Results from behavioral studies have supported the idea that recognition memory can be supported by at least two different processes, recollection and familiarity. However, it remains unclear whether these two forms of memory reflect neurally distinct processes. Furthermore, it is unclear whether recollection and familiarity can be best conceived as differing primarily in terms of retrieval processing, or whether they additionally differ at encoding. To address these issues, we used event-related brain potentials (ERPs) to monitor neural correlates of familiarity and recollection at both encoding and retrieval. Participants studied pictures of objects in two types of study blocks and subsequently made remember-know and source memory judgments during retrieval. Results showed that, during encoding, neural correlates of subsequent familiarity and recollection onsetted in parallel, but exhibited differences in scalp topography and time course. Subsequent familiarity-based recognition was associated with a left-lateralized enhanced positivity and observed at anterior scalp sites from 300 to 450 ms, whereas subsequent recollection was associated with a topographically distinct right-lateralized positivity at anterior scalp sites from 300 to 450 ms and bilateral activity from 450 to 600 ms. During retrieval, neural correlates of familiarity emerged earlier than correlates of recollection. Familiarity was associated with an enhanced positivity at frontopolar scalp sites from 150 to 450 ms, whereas recollection was associated with positive ERP modulations over bilateral frontal (300-600 ms) and parietal (450-800 ms) sites. These results demonstrate that familiarity and recollection reflect the outcome of neurally distinct memory processes at both encoding and retrieval.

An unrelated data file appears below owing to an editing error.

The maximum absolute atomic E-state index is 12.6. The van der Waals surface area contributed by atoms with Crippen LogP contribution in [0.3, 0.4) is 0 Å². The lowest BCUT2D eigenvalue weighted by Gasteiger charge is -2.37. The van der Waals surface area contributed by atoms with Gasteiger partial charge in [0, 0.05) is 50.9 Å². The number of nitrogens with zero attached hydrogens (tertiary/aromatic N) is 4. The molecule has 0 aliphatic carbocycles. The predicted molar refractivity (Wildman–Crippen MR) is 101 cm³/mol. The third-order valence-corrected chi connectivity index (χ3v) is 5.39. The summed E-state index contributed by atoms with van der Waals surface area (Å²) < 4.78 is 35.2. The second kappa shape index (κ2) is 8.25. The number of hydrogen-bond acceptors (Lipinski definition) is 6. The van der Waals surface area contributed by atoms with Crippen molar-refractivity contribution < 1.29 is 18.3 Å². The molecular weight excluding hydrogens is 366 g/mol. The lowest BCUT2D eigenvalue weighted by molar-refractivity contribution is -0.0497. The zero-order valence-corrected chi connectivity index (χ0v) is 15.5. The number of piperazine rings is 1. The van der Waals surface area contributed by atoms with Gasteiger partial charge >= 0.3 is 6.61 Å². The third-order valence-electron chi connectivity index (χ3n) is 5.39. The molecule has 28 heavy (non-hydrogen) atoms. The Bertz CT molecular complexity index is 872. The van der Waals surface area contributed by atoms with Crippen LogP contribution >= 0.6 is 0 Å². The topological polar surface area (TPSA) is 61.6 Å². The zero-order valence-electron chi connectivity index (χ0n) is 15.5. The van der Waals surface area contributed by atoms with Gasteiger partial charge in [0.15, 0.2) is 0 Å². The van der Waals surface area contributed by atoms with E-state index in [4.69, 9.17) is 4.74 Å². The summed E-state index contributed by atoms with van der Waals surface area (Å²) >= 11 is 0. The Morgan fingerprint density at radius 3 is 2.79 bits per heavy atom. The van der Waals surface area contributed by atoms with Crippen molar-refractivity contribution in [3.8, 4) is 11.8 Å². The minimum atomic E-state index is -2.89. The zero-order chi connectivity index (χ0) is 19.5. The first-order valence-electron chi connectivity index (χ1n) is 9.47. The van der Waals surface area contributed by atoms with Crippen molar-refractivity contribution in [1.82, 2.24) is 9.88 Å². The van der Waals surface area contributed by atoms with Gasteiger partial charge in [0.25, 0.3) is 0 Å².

- Medial Temporal
ASJC Scopus subject areas
- Behavioral Neuroscience
- Cognitive Neuroscience
- Experimental and Cognitive Psychology